Achilles and the Tortoise
Enlightenment Narratives of Progress and Backwardness
Václav Smyčka (*1988) Ph.D. student of History and German Studies at the
Charles University in Prague , email@example.com Other contributions by the same author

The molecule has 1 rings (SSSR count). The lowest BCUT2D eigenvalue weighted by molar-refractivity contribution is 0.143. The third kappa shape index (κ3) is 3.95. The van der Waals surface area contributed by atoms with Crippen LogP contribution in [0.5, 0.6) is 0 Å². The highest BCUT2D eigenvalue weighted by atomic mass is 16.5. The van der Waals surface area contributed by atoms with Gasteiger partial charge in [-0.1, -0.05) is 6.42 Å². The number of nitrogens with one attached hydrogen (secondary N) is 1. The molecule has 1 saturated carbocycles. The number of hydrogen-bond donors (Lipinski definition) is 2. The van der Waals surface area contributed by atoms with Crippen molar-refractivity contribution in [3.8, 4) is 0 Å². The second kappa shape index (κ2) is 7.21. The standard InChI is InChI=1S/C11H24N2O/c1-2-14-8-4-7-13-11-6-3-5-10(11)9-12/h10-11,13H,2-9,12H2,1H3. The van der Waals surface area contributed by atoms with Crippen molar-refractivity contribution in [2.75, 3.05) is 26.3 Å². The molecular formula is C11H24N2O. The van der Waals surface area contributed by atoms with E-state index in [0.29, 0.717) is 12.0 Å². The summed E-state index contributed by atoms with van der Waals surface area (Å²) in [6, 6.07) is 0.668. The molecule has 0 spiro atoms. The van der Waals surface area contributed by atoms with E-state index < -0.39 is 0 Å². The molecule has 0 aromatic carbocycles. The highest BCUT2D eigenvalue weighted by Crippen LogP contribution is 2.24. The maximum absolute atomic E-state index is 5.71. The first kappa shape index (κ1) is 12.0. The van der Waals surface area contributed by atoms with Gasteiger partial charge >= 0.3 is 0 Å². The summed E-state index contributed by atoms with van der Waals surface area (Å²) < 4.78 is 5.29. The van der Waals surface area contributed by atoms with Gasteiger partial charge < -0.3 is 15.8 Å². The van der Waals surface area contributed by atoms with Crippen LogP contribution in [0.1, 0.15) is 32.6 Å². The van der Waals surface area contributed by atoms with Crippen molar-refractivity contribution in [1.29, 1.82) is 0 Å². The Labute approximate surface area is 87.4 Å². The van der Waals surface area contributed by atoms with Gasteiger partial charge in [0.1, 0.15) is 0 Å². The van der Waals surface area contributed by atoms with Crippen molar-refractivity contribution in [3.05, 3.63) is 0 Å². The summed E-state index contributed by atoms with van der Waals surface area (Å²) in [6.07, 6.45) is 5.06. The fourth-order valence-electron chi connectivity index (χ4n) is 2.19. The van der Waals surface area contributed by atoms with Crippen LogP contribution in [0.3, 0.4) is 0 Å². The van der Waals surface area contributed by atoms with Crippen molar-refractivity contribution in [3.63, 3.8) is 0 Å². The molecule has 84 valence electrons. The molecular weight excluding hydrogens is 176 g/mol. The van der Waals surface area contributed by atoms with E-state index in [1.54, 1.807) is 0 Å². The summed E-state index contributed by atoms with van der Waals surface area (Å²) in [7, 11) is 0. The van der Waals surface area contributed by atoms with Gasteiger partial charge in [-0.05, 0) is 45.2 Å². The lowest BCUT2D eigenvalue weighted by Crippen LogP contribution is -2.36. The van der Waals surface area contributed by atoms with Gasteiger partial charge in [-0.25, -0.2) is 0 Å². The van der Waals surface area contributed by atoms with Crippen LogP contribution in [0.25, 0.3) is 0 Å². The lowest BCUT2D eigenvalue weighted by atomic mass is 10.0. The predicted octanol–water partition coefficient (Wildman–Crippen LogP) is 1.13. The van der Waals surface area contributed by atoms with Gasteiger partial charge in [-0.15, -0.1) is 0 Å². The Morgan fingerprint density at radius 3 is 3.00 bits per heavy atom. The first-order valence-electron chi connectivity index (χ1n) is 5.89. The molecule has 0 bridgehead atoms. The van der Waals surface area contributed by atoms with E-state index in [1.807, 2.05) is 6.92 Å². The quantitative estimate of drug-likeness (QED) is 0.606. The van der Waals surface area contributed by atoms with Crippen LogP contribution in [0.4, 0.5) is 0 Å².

The idea of continuous progress of mankind, which appeared in late 18th century in connection with the Enlightenment, went hand in hand with the complementary notion of the backwardness of cultures in earlier stage of development. Some cultures were thus seen as archaic and identified with older ‘epochs of mankind’, while others were seen as especially modern, at the forefront of the virtual vector of progress. This study investigates who and in what way presented these narratives in the enlightened society of the Czech Lands and how these narratives functioned in the ‘backward’ cultures. Using the example of historians, statisticians, and publicly active intellectuals who around 1800 described cultural differences in Central Europe (such as M. A. Voigt, F. A. Pabst, L. Zehnmark, M. A. Gotsch, and F. Kindermann), this study investigates the origins of such narratives of backwardness and their role in the Czech society. The author concludes that the role of ‘backward’ cultures was sometimes actively espoused by their representatives and that this model is based on the adoption of a specific regime of temporality, which itself can be seen as a subject of cultural transfer (i.e., it is a cultural transfer of a model of cultural transfer). This last mentioned aspect is developed in the conclusion, which suggests a hypothetical possibility of emancipation from power asymmetries which follow from the complementary narratives of progress and backwardness.